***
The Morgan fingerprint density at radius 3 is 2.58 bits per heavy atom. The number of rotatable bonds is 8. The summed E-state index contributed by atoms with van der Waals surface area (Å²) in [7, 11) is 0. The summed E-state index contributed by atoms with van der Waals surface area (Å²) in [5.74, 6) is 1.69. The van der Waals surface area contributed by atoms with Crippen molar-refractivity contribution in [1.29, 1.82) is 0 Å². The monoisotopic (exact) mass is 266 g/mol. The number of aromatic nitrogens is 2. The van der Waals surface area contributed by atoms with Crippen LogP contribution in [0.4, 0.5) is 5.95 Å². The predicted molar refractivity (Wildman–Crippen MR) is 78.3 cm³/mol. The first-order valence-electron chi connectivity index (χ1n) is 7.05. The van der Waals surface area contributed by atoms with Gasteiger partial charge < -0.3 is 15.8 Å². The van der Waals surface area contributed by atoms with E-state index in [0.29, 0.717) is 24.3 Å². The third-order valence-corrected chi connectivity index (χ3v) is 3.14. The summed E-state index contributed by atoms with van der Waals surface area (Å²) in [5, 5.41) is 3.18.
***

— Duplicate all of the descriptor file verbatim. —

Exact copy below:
The Morgan fingerprint density at radius 3 is 2.58 bits per heavy atom. The number of rotatable bonds is 8. The summed E-state index contributed by atoms with van der Waals surface area (Å²) in [7, 11) is 0. The summed E-state index contributed by atoms with van der Waals surface area (Å²) in [5.74, 6) is 1.69. The van der Waals surface area contributed by atoms with Crippen molar-refractivity contribution in [1.29, 1.82) is 0 Å². The monoisotopic (exact) mass is 266 g/mol. The number of aromatic nitrogens is 2. The van der Waals surface area contributed by atoms with Crippen LogP contribution in [0.4, 0.5) is 5.95 Å². The predicted molar refractivity (Wildman–Crippen MR) is 78.3 cm³/mol. The first-order valence-electron chi connectivity index (χ1n) is 7.05. The van der Waals surface area contributed by atoms with Gasteiger partial charge < -0.3 is 15.8 Å². The van der Waals surface area contributed by atoms with E-state index in [0.29, 0.717) is 24.3 Å². The third-order valence-corrected chi connectivity index (χ3v) is 3.14. The summed E-state index contributed by atoms with van der Waals surface area (Å²) in [5, 5.41) is 3.18.